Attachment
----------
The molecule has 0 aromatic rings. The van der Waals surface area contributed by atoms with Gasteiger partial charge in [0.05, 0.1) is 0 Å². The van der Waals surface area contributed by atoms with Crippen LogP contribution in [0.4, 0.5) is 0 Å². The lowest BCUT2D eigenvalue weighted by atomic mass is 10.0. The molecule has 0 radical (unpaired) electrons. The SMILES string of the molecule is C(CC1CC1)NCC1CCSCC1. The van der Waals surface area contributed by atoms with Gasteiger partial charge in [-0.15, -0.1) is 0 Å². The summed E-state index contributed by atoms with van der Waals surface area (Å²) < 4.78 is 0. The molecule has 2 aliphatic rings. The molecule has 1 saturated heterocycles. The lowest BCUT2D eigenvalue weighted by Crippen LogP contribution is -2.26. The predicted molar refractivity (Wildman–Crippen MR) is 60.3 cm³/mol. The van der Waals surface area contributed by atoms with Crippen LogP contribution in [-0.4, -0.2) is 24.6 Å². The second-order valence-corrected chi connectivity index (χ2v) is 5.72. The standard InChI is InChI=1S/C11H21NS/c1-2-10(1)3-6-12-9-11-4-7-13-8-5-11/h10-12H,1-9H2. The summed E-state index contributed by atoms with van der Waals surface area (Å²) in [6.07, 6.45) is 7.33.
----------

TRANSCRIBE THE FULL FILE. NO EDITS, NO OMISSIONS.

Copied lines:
The molecule has 0 aromatic rings. The van der Waals surface area contributed by atoms with Gasteiger partial charge in [0.05, 0.1) is 0 Å². The van der Waals surface area contributed by atoms with Crippen LogP contribution in [0.4, 0.5) is 0 Å². The lowest BCUT2D eigenvalue weighted by atomic mass is 10.0. The molecule has 0 radical (unpaired) electrons. The SMILES string of the molecule is C(CC1CC1)NCC1CCSCC1. The van der Waals surface area contributed by atoms with Gasteiger partial charge in [-0.15, -0.1) is 0 Å². The summed E-state index contributed by atoms with van der Waals surface area (Å²) < 4.78 is 0. The molecule has 2 aliphatic rings. The molecule has 1 saturated heterocycles. The lowest BCUT2D eigenvalue weighted by Crippen LogP contribution is -2.26. The predicted molar refractivity (Wildman–Crippen MR) is 60.3 cm³/mol. The van der Waals surface area contributed by atoms with Crippen LogP contribution in [-0.4, -0.2) is 24.6 Å². The second-order valence-corrected chi connectivity index (χ2v) is 5.72. The standard InChI is InChI=1S/C11H21NS/c1-2-10(1)3-6-12-9-11-4-7-13-8-5-11/h10-12H,1-9H2. The summed E-state index contributed by atoms with van der Waals surface area (Å²) in [6.07, 6.45) is 7.33.